New crime scene house offers Huskers an immersive forensic experience

As the mock victim awaits the investigator’s attention, student points out evidence in the murder scene for another student to photograph.

After spending years processing mock murders in the cramped confines of a small storage room inside Filley Hall, forensic science students at the University of Nebraska–Lincoln are now getting to stretch their crime scene investigation skills at the Crime Scene House on East Campus.

It’s a game-changer for the students, said Michael Adamowicz, director of the forensic science program, and Larry Barksdale, assistant professor of practice with the program. Previously, students had to work in teams of two in the small room processing the mock crime scene for the forensic science capstone course held each spring. With the interior of a house now available, the whole crew can work together, creating an atmosphere much more akin to real life.

“It’s an immersive experience and very similar to what they’ll be doing in the future,” Adamowicz said. “The students can all get in at once and work as a team. It makes everything run more efficiently and it’s saved us time.”

Barksdale said he was able to make the scene more complex with more room, draw in the whole property for processing and make accommodations for the sometimes unpredictable Nebraska weather.

“There’s a lot more places to look,” said Barksdale, a retired Lincoln Police detective. “We’ve been able to include the car in the case. We’ve put fingerprints on the windows outside to process. They’ll be doing 3D scanning of the entire house. Another benefit, I think, of the house is that we can now work with the weather. We can do outside techniques, go back in and get warm, and go back out.

“In addition, it was not feasible to put tire tracks or shoes prints in the snow and expect them to not be disturbed, and it was not cool to put fingerprints on outside windows in Filley Hall. We can now do that with the crime scene house and students can learn to process for evidence in the cold. Doing things in the cold takes special techniques and a strong spirit but is a good experience to have for this kind of work.”

Students do crime scene investigation in the murder house.
Craig Chandler | University Communication
Forensic science students survey the exterior of the Crime Scene House.

Students on the crime scene investigation track within the forensic science program have developed a lot of their skills in labs held outside at the property, which includes an old car riddled with bullet holes, varied tire treads for comparisons, faux shallow graves and more. But the interior of the house had been unusable until now. The house and surrounding property underwent extensive renovations and cleanup. Weather, six-legged creatures and a hole in the roof had all caused significant damage to the house, which became part of the program in 2016.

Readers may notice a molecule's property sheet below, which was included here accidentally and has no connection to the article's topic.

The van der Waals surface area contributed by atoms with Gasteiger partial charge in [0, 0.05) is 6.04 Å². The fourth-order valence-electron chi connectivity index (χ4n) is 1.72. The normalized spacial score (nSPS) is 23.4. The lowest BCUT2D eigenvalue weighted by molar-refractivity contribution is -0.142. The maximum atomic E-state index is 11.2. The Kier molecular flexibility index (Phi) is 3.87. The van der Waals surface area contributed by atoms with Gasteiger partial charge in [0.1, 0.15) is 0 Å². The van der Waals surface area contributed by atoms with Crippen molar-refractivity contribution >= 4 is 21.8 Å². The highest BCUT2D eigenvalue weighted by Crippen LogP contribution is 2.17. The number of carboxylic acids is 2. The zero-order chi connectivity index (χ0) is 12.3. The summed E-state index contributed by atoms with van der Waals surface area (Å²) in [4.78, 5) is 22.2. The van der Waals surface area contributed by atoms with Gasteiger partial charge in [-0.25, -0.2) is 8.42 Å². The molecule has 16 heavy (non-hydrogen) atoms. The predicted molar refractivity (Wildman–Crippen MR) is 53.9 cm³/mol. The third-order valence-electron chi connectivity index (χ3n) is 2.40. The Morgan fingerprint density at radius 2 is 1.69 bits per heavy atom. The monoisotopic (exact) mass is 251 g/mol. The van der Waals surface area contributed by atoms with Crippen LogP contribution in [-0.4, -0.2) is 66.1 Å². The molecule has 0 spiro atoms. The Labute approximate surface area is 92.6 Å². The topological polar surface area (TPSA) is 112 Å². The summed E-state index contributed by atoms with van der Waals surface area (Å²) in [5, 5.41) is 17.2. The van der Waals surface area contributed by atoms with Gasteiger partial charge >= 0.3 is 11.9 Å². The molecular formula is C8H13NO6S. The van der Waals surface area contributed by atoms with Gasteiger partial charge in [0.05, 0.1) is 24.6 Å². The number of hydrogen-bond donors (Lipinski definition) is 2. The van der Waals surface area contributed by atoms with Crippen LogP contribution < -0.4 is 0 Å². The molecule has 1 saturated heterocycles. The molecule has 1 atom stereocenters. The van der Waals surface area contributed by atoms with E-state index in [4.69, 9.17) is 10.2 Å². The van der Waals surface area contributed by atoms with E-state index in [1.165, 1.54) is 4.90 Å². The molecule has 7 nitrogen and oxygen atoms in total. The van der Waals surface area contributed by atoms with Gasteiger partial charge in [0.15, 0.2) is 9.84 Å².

“It was in far worse condition than we originally thought. We had to take it down to the studs, and in some cases, even replace studs because of termite damage, but everything turned out great,” Adamowicz said. “We also had to add the ramp outside and a staircase to the upper level to make it compliant with all laws.

“After so many delays, we’re really happy it’s done. It was a long process, for a variety of reasons, but we were very fortunate that our administration kept it moving, especially Ron Yoder, who was a champion for the project.”

Completion of the house came just in time, as the number of crime scene investigation students taking the capstone course will nearly double next year. The forensic science program has seen marked growth in the last four years.

“I really don’t know how we could have handled that many students processing a Filley Hall crime scene, only having two in a room at a time,” Adamowicz said.

Kara Peightal and Sam Thomas look over evidence photographs.
Craig Chandler | University Communication
Kara Peightal and Sam Thomas look over evidence photographs.

Kara Peightal, a senior forensic science major from Omaha, said the house adds variety to what the students have been able to do.

“Last year, we were kind of stuck doing all of our stuff on the car, and it was kind of like processing the same scene every week,” Peightal said. “Now we can be inside and process a much larger scene, and have space to do it.”

For the capstone course, Peightal chose to oversee the photography of the scene. Working indoors and outdoors, with different surfaces and evidence, built on the skills she’d learned previously.

“I had to be aware of the different filters I’d need, and we’ll also be doing 3D imaging and scanning of the entire house,” she said. “That’s really cool to do because we’re using a Faro scanner, which is a really expensive piece of equipment, and I’m learning how to use it. Most CSI programs don’t have stuff like that.”

The house needs additional furniture, which will be acquired in the summer. In the fall, the house will be incorporated into FORS 120: Introduction to Forensic Science and FORS 400: Crime Scene Investigation. Adamowicz and Barksdale said the house is going to add more opportunities for students to learn, and they’re both excited to explore the possibilities.

“Whenever an asset gives you more options for your students, that’s a good thing,” Adamowicz said. “Really, our only limitations are the bounds of our imaginations.”

Brandy Branscom (center) and Mariya Dudin (right) log in evidence at the crime scene.
Craig Chandler | University Communication
Brandy Branscom (center) and Mariya Dudin (right) log evidence at the crime scene.